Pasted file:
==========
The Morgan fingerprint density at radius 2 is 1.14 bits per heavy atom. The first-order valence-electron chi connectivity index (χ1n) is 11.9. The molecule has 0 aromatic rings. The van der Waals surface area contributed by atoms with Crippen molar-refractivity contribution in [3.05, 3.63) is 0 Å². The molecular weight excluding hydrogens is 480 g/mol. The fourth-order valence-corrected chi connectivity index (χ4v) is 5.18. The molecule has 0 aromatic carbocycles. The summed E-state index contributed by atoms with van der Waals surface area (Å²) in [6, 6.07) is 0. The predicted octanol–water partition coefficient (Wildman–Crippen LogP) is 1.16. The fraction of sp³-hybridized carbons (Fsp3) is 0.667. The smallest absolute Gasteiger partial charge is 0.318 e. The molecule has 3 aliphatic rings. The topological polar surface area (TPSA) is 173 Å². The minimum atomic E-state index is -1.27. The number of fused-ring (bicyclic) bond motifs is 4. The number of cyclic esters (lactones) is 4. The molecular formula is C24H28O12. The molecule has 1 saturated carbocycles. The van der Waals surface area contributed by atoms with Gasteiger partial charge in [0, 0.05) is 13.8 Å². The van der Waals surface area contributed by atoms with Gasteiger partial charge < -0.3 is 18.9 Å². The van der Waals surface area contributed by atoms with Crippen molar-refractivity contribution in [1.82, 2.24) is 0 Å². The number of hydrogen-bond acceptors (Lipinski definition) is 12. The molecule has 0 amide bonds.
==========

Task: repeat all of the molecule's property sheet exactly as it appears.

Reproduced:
The Morgan fingerprint density at radius 2 is 1.14 bits per heavy atom. The first-order valence-electron chi connectivity index (χ1n) is 11.9. The molecule has 0 aromatic rings. The van der Waals surface area contributed by atoms with Crippen molar-refractivity contribution in [3.05, 3.63) is 0 Å². The molecular weight excluding hydrogens is 480 g/mol. The fourth-order valence-corrected chi connectivity index (χ4v) is 5.18. The molecule has 0 aromatic carbocycles. The summed E-state index contributed by atoms with van der Waals surface area (Å²) in [6, 6.07) is 0. The predicted octanol–water partition coefficient (Wildman–Crippen LogP) is 1.16. The fraction of sp³-hybridized carbons (Fsp3) is 0.667. The smallest absolute Gasteiger partial charge is 0.318 e. The molecule has 3 aliphatic rings. The topological polar surface area (TPSA) is 173 Å². The minimum atomic E-state index is -1.27. The number of fused-ring (bicyclic) bond motifs is 4. The number of cyclic esters (lactones) is 4. The molecular formula is C24H28O12. The molecule has 1 saturated carbocycles. The van der Waals surface area contributed by atoms with Gasteiger partial charge in [0, 0.05) is 13.8 Å². The van der Waals surface area contributed by atoms with Gasteiger partial charge < -0.3 is 18.9 Å². The van der Waals surface area contributed by atoms with Crippen molar-refractivity contribution in [1.82, 2.24) is 0 Å². The number of hydrogen-bond acceptors (Lipinski definition) is 12. The molecule has 0 amide bonds.